Aspirin shown to prevent the spread of cancer

New research has demonstrated a role for Aspirin in the treatment of cancer. The study has been published in the latest issue of the journal Plos One Medicine.

Aspirin tabletsImage Credit: Zadorozhnyi Viktor / Shutterstock

The study was led by Professor Peter Elwood of Cardiff University who, along with his team noted that low-dose aspirin that is useful in patients with heart disease and stroke can play a role in cancer treatment.

There have been studies that have shown that low dose aspirin can help prevent cancers.

Now, researchers have revealed that low-dose aspirin can also aid as an additional treatment of cancer.

The study was a systematic review (meta-analysis) of several studies. The researchers looked at survival outcomes of 120,000 patients with cancer on low dose aspirin therapy and compared them to 400,000 patients who were not prescribed aspirin.

Both sets of patients when followed up revealed that those on aspirin had a 20 to 30 percent longer survival than those without aspirin.

Aspirin users were also less likely to experience metastasis compared to those who do not take aspirin.

Among the several studies that were included in this analysis, a colon cancer study revealed that a non-diabetic man or woman of around 65 years age and on aspirin regularly would have similar outcome and survival rates as a person who does not take aspirin aged 5 and 4 years younger, respectively.

Aspirin seems to play an important therapeutic role among patients with bowel cancer and most of the studies included in this analysis looked at bowel cancer.

Other cancers studied included patients with prostate and breast cancer.

Patients with cancer should be given the evidence now available and be helped to make their own judgement of the balance between the risks and the benefits of daily low dose.

Evidence from further studies is urgently required, and patients should be strongly encouraged to participate in appropriate research studies. All patients should consult their GP before starting new medication.”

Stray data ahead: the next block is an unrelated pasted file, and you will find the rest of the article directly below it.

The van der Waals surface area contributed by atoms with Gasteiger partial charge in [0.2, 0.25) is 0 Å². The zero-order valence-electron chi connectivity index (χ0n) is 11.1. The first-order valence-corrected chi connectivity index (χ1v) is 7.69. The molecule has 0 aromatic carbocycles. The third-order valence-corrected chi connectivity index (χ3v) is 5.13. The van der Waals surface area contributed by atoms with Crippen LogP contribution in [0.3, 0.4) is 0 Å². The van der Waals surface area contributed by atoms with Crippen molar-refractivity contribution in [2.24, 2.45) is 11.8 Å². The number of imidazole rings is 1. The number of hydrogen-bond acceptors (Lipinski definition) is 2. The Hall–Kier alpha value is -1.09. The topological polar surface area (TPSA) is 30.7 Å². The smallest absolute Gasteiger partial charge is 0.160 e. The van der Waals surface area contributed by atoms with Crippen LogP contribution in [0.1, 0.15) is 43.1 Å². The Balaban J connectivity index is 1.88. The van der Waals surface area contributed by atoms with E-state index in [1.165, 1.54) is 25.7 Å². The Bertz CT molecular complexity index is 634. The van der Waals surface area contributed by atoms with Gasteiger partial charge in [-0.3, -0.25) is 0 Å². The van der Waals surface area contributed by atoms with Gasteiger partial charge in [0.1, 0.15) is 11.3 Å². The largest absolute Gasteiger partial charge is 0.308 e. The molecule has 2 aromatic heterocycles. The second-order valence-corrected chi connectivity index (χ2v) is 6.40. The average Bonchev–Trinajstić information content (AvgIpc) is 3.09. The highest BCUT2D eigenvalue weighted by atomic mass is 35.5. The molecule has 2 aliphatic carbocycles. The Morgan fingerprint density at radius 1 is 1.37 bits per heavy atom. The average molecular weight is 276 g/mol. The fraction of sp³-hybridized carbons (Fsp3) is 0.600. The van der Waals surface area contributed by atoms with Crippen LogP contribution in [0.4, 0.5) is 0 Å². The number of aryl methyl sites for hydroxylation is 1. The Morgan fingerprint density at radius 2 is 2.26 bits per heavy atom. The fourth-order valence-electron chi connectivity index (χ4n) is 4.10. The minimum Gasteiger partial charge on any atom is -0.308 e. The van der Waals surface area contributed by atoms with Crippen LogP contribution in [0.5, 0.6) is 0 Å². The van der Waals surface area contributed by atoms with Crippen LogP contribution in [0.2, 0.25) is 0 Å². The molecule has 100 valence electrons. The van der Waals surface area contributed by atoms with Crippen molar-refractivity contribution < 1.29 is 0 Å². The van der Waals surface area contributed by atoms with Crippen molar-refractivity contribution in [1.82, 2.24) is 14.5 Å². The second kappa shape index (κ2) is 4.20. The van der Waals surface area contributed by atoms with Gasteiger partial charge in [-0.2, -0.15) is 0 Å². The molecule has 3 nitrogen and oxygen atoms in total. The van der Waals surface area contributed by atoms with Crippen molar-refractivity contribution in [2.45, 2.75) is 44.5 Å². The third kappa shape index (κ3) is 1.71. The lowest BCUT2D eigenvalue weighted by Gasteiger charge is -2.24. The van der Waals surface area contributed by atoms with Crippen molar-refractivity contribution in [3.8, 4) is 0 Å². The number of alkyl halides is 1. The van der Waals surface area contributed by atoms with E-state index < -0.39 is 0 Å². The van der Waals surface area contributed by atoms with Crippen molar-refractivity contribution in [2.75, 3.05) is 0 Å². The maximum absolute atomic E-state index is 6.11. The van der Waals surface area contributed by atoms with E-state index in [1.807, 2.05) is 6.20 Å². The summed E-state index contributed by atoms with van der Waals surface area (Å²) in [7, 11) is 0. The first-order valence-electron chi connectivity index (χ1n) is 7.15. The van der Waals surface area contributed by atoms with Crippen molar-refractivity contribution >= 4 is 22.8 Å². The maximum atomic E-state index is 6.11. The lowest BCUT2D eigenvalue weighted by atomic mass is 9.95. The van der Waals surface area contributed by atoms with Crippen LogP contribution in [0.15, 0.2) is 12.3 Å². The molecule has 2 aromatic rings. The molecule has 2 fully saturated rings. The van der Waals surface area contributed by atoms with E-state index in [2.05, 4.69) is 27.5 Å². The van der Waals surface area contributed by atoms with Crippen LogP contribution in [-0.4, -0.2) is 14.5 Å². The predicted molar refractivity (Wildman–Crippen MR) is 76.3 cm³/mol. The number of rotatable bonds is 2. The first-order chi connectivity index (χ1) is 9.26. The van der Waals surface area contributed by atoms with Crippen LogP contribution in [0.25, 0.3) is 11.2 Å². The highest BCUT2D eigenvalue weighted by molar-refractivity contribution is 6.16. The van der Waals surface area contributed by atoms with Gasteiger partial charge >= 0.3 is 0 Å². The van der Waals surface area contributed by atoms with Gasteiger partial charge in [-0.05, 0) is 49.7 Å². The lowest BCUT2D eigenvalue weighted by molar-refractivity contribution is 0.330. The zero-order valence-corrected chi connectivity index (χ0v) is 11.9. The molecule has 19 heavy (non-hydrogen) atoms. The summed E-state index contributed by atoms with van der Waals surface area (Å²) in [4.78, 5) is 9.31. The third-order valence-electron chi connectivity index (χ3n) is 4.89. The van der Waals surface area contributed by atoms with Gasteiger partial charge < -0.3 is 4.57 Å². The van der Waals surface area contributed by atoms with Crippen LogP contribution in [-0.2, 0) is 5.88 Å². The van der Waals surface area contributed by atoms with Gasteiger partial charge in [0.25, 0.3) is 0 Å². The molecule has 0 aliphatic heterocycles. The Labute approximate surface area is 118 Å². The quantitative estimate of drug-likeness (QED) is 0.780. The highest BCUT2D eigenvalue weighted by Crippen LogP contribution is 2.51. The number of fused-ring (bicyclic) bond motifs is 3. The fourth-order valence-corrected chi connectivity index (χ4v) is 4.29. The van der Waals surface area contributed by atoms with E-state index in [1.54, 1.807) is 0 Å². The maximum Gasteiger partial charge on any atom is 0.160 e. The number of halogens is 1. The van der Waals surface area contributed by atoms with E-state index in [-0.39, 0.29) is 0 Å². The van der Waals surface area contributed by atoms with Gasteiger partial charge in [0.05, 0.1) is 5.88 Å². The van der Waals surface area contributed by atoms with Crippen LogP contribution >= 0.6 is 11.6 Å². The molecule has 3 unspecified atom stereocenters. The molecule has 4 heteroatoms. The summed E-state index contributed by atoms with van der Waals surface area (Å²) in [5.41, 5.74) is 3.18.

Professor Peter Elwood, Cardiff University

One of the researchers, Gregory Leonard an Irish doctor said that cancer research deals with “latest methods” which are usually “relatively expensive.”

This study shows that “inexpensive generic medicines” are available as alternatives to slow the cancer progression or stop its growth.

“The results of this study can have a huge impact on the global cancer burden, especially given the rising incidence of cancer in countries with lower levels of income,” he said.

A follow-up study called Add-Aspirin, is now being planned, which will examine the efficacy of aspirin as a treatment for other cancers.

An estimated 11,000 participants from UK, Ireland and India will take part in this study. All of these patients will take aspirin daily for five years while they are still in the early stages of breast cancer, stomach, esophagus, or prostate cancer.

These patients are to be followed up for the next few years in order to see the effect of aspirin on recurrent rates and whether there are any side effects of taking the drug so often.

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